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Prolonged-release opioid agonist therapy: qualitative study exploring patients’ views of 1-week, 1-month, and 6-month buprenorphine formulations

Research output: Contribution to journalArticle

Original languageEnglish
Article number25
JournalHarm Reduction Journal
Volume16
Issue number1
DOIs
Publication statusPublished - 3 Apr 2019

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King's Authors

Abstract

Background
Options for opioid agonist therapy (OAT) are expanding with the development of prolonged-release (also known as extended-release) 1-week, 1-month, and 6-month formulations of buprenorphine. There is an assumption that patients will welcome these new treatments and medication adherence will correspondingly increase. However, there has been little research exploring patients’ views of prolonged-release buprenorphine. This paper aims to understand which durations patients prefer and why, and to consider the findings with reference to the development of future OAT products.

Methods
Data were generated as part of a qualitative interview study. Fieldwork was conducted in London, UK, during 2018 (before any prolonged-release OAT formulations were licensed in Europe). Participants (n = 36) were taking daily oral OAT (methadone or buprenorphine) or using heroin daily without OAT. They included 26 men and 10 women, aged 24–63 years. All were asked for their views on weekly, monthly, and six-monthly duration buprenorphine. Responses were audio-recorded, transcribed, and analyzed by Iterative Categorization.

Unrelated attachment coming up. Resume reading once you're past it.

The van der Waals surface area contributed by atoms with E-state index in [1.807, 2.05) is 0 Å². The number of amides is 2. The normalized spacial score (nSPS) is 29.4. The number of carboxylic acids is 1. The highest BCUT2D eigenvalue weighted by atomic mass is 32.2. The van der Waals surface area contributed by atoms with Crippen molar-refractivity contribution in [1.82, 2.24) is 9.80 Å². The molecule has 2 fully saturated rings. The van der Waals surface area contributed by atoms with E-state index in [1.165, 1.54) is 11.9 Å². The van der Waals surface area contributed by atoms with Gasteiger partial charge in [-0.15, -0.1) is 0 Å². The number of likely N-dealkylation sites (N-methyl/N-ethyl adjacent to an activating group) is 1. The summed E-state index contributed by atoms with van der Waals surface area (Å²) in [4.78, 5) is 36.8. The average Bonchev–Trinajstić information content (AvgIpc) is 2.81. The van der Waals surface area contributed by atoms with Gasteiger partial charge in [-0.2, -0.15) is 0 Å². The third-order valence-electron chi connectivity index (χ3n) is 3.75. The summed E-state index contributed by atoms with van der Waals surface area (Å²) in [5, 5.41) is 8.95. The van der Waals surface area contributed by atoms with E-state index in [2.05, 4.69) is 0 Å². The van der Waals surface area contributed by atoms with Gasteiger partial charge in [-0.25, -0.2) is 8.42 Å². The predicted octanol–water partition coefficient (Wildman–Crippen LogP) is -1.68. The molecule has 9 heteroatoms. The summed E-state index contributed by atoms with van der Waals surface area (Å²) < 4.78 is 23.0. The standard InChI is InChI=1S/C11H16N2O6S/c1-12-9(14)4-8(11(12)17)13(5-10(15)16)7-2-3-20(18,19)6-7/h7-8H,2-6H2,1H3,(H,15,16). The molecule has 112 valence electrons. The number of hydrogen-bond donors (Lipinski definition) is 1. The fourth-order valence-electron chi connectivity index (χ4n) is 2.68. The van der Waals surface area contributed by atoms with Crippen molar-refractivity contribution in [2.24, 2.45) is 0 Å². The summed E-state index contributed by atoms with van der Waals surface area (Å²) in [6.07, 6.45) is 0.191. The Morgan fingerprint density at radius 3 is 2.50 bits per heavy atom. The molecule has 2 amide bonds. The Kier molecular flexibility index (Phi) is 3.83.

Results
Participants generally stated that having buprenorphine of different prolonged durations was positive. They tended to believe that ‘longer’ prolonged-release formulations would be beneficial for patients who wanted to avoid thinking about drugs and drug-using associates, wished to evade the stigma of substance use, and desired ‘normality’ and ‘recovery.’ In contrast, participants favored ‘shorter’ prolonged-release formulations for patients who are new to OAT, worried about the safety and reliability/effectiveness of OAT, want a ‘break’ from street opioids, and need contact with services to monitor/support them. Participants indicated that transitioning between OAT medications of different duration would be a very individual process. Some also linked prolonged-release OAT duration to political, philosophical, and ethical issues, such as patient coercion and mental capability.

Conclusions
Medication duration is an important but complex feature of prolonged-release buprenorphine, with patients’ views and preferences likely to be influenced by a wide range of factors. We need further qualitative research to explore the experiences of people who have actually used prolonged-release OAT. Meanwhile, drug developers should continue to build flexibility and choice into OAT products to ensure that future treatment is acceptable to patients and able to accommodate their diverse individual needs.

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